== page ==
DeMarcus Cousins, Kings – Let’s just admit it. The 2014 All-Star Game was played in New Orleans and that was what got the Pelicans’ Anthony Davis the Western Conference substitute nod over Cousins. You don’t have to dive into advanced metrics. Just know that Cousins outscored Davis 22.7 to 20.8, out rebounded him 11.7 to 10 and ranked third in the league in double-doubles with 53. Of course, Boogie hasn’t gotten the respect because he hasn’t always had his head in the game, or been the best of teammates. But if he just goes back to work, it will be time to end the Kings All-Star drought that goes back to Peja Stojakovic and Brad Miller in 2004.


VIDEO: Mike Conley has grown into a solid leader for the Grizzlies

Mike Conley, Grizzlies — He’s been flying beneath the radar for far too long, playing at an All-Star level for at least the past two seasons. The No. 4 pick in the 2007 NBA Draft has steadily grown from a tentative young player into a solid quarterback that can run the show, get to the hoop and hit 3-pointers at a respectable rate. The trouble is a numbers game. For one, he plays in the Western Conference, which is teeming with top flight point guards — Chris Paul, Tony Parker, Steph Curry, Russell Westbrook, Damian Lillard. For another, his rep takes a backseat to the 1-2 front court punch of Zach Randolph and Marc Gasol. It’s about time Conley got some love.


VIDEO: Al Jefferson spends time with Dennis Scott

Al Jefferson, Hornets — If only the voters who gave Jefferson’s spot on the Eastern Conference team last season to Roy Hibbert could have known that the Pacers center was preparing to do a swan dive down the stretch. Much credit to first year coach Steve Clifford for giving the former Bobcats an identity and to Kemba Walker for delivering, as usual. But it was Big Al who set himself up in the middle in Charlotte and went to work, toiling and scoring and rebounding the way he has for 10 seasons. He averaged a double-double (21.8 points, 10.8 rebounds). Sometimes the guys who carry their lunch buckets to work every day should be invited to the banquet and given a chance to sit at the head table.


VIDEO: ‘The Serge Protector’ turns away eight shots against the Pelicans

Serge Ibaka, Thunder — Kevin Durant and Russell Westbrook. Russell Westbrook and Kevin Durant. It’s almost like they’re a single entity, because you rarely hear one name mentioned without the other. Meanwhile there’s that jumping jack just out of the spotlight who is deserving of All-Star billing, giving the Thunder the “Big Three” punch to be a top title contender year in and year out. Until the Thunder break through and win a championship, it’s not likely that fan voters or the coaches are going to give Ibaka much respect. They should. The Spurs did in Games 3 and 4 of the Western Conference finals. He’s led the league in blocks twice, is a three time All-Defensive First Team member, dunks like he’s mad at the rim and, oh, there’s also that jumper.


VIDEO: DeAndre Jordan’s top 10 plays of 2013-14

DeAndre Jordan, Clippers — It’s funny how your numbers and value to the team can go up when you simply get more minutes. Coach Doc Rivers came to town and got in Jordan’s ear and his head and demanded more. The former part-time highlight reel star delivered with a solid 35 minutes a game. Maybe the All-Star voters and the coaches still questioned whether he could keep it up at the midway point of last season. He did, leading the league in rebounds (13.6), finishing third in blocked shot (2.48) and eighth in double-doubles (42). Chris Paul and Blake Griffin are the engines in the Clippers’ machine, but it’s Jordan delivering consistently as a defensive stopper that can fuel a rise to a championship.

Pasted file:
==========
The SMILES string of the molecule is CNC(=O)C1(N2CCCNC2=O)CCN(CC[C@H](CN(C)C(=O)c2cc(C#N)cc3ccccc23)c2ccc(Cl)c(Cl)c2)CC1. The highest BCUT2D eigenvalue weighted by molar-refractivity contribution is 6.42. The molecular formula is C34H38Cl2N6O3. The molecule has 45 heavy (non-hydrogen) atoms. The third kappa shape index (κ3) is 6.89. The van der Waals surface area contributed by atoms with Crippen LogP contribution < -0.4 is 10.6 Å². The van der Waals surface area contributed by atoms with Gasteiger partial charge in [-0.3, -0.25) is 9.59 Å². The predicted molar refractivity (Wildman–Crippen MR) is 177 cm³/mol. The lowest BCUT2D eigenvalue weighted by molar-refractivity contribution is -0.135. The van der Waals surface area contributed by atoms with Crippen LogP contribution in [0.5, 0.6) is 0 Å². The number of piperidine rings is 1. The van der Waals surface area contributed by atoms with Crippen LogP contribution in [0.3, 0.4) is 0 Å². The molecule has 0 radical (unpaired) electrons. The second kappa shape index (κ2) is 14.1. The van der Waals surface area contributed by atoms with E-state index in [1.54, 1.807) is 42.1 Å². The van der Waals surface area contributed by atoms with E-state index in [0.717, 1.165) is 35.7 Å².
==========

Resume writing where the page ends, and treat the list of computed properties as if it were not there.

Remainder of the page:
France shocks Spain, giving Team USA clearer path to gold


VIDEO: FIBA: Day 2, Quarterfinals Wrap

MADRID – The dream of a Spain-USA final at the 2014 FIBA Basketball World Cup is dead.

France ended it Wednesday with a stunning, 65-52 defeat of the Spain in the quarterfinals, playing a near perfect game to keep the hosts from even playing for a medal.

The USA’s chances to win its fourth straight international gold increased dramatically with Spain’s ouster. The Americans still have to get through Lithuania in the semifinals on Thursday and the winner of Serbia-France in the gold medal game on Sunday.

After a 2-3 performance in Group A, Serbia has played fantastically in the knockout rounds, beating 5-0 Greece and 5-1 Brazil by a total of 46 points to reach the semis. And if France continues to play the defense that it played on Wednesday, it can beat anybody.

But Spain was obviously the biggest threat to the USA’s winning streak, now at 43 games after Tuesday quarterfinal win over Slovenia. In fact, Spain looked like the World Cup favorites, with a full roster and a raucous home crowd behind them. Group A was the toughest pool in the tournament, as evidenced by its 4-0 record against Group B in the round of 16, and the hosts rolled through it, beating Brazil, France and Serbia by an average of 19.7 points.

On the other half of the bracket, Australia made a clear effort to avoid the U.S. until the semifinals and better its chance for a medal with who and how they played in their final pool-play contest. France had the opportunity to do the same with Spain, but played its final Group A game to win.

“We know, being third, we could cross with Spain in the quarterfinals,” France coach Vincent Collet said after his team’s win over Iran last week. “That’s basketball.”

Australia played to lose and then lost to Turkey in the round of 16. France played to win and pulled off the biggest upset that we’ve seen in a long time in international basketball. They simply outplayed Spain on both ends of the floor.